If the supporters of this festival were to compromise with those who oppose this festival, and vice-versa, I would say both parties might want to focus on these red flags (there are possibly more than what I listed)


I like how you think here,

Fasting
Voluntary not forced. Health First. I have heard some women do drink water and eat fruits. This should be encouraged. 

Ostentatious display
Honestly its not really there, not much pressure on pocket as such. I believe weddings, other big festivals etc are more guilty to this. But there is no problem in making it more laid-back and hassle free. But I doubt the ladies would compromise on that mehendi, saree bling!

My red Flags

Society/Family pressure

Insensitivity of partners

Touching of feet etc etc (but that is not only coz of this tradition)

young girls having misguided idea about it!

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K.Universe._Angie_AishuHiBawari

K.Universe.

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K.Universe.

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Posted: 01 November 2013 at 12:42pm | IP Logged
^^ Alright then, I will let you good folks deal with those red flags. I have bigger problems to think about <cough> Universe<cough> Also, I need to pray for the long life of my bank balance; sure as hell it ain't going to pray for mine.

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OyeChupKar

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Posted: 03 November 2013 at 6:59am | IP Logged
Originally posted by joie de vivre

Originally posted by OyeChupKar

 She may choose not to observe this fast (if she is a hindu) so that her husband dies ASAPTongue And the more you're devoted to your religion, the more rewards you get. Not just in this world, but in the hereafter too. For me, the rewards I will get in the other world hold more importance than the one's I'll get here.

 
Any evidence to back up ANY these claims? 

I'm agnostic, but religions - ALL of them- are intrinsically misogynistic. They simply are. Often Hinduism gets off lightly, but it's rife with sexism. Personally, I'm not one of those people who thinks the world would be better off if religion just disappeared off the face of it, but it's important for societies to evolve and put pay to the more anachronistic aspects of religion, instead of throwing the baby out with the bathwater. 
What claims? the karwachauth one? To be honest, KC has no importance in my life as I am not a hindu , I can back up the Islamic claims though.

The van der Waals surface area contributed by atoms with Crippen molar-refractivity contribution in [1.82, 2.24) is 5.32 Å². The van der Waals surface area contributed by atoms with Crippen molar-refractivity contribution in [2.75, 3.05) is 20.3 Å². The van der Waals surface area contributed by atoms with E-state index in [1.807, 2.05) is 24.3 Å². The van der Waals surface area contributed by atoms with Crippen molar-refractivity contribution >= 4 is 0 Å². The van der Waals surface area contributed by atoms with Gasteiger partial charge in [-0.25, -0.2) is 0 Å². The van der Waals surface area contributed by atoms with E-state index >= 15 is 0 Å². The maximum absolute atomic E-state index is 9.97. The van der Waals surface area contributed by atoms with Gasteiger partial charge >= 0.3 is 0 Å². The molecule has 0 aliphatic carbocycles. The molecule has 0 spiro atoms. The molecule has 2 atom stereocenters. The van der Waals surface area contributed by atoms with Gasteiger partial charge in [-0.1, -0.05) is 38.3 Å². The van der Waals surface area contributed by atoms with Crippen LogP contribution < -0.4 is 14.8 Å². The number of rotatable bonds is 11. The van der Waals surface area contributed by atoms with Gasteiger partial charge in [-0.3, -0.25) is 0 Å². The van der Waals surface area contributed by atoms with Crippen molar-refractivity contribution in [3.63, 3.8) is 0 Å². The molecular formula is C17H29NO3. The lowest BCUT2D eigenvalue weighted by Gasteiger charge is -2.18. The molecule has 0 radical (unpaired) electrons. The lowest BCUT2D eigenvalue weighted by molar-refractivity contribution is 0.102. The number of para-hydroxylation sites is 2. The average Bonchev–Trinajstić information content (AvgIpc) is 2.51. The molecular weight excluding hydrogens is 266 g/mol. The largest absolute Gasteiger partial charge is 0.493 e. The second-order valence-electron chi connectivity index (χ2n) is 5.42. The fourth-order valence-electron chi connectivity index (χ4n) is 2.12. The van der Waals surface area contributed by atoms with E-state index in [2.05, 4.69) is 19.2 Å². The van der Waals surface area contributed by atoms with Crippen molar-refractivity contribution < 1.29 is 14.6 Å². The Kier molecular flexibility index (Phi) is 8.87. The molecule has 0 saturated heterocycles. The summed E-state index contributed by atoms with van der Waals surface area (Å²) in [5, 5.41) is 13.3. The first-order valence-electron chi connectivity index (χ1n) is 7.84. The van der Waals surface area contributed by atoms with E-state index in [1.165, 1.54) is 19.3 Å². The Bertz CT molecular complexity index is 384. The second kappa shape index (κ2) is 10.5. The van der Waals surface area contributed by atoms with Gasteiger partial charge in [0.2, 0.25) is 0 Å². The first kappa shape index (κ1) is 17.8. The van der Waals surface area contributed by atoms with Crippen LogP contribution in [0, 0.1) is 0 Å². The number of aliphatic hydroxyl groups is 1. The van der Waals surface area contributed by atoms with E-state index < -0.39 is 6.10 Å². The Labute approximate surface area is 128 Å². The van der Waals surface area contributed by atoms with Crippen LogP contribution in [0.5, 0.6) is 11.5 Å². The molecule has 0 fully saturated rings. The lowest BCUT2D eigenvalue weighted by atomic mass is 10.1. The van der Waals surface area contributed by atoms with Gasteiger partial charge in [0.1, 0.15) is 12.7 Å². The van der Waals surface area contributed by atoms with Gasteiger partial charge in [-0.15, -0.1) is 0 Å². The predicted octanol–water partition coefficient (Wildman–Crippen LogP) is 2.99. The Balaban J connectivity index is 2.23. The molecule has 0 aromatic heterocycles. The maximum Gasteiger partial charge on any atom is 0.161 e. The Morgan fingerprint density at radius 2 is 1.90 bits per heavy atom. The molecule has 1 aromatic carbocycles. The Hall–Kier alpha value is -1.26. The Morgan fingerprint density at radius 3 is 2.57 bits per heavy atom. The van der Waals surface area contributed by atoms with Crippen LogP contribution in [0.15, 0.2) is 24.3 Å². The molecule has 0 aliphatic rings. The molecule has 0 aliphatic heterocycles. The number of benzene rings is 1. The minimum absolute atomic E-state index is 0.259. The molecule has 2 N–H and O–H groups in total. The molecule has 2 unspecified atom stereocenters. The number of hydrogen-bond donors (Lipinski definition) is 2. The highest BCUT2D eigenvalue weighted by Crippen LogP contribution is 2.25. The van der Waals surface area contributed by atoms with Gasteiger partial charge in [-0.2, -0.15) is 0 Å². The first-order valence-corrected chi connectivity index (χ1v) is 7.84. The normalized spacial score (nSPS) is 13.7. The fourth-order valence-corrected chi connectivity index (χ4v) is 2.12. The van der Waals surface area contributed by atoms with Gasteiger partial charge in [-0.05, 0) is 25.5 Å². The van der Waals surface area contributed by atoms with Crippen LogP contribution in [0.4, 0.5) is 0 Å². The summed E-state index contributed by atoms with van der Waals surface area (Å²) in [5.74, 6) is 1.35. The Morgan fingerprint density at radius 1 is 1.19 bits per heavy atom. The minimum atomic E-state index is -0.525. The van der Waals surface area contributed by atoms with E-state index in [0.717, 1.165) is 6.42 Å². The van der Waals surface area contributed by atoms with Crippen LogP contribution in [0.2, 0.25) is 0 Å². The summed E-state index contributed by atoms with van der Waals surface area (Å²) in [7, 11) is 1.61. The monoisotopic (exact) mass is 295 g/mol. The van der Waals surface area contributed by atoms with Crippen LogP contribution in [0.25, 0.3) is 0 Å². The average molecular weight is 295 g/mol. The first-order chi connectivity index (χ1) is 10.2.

You say all religions are intrinsically misogynistic. I don't know anything about ANY other religion other than my own- Islam. I've absolutely no idea how important a woman is in a hindu family or a christian family so I'll not speak about them. I am a Muslim female so I'll talk about my religion only ( which I think is not misogynistic at all ).
Islam may across as the most anti-feminist religion of all time. The Quran is very tough to understand so people end up misunderstanding most of its concepts.  The hijab especially helps in the growth of this misunderstanding. Did you know? Both men and women have hijab. Hijab is mainly about dressing modestly but there are other concepts behind it too. (And if i talk about it, it will take 500 words more- A prostitute with Hijab doesn't become a Muslim). Allah has balanced the role of both men and women in Islam.  Marriage cannot happen without the lady's permission and even a special form of divorce is prescribed for women.  A man is given the freedom to walk around without covering his head . A man cannot force his wife to work or claim any rights over her money. We have no concept of dowry. Even paradise lies at the feet of the mother.If I have to type down the importance of woman is Islam ( Especially in the hereafter) , I\ll take weeks.  So I'll stop here. But I hope to convince you that Islam is not anti-feminist. I am very bad at explaining and debating , so I dont know if I made any difference with this comment .
Thank you
and if you have time , please go through the first few lines of this -


Edited by OyeChupKar - 03 November 2013 at 7:19am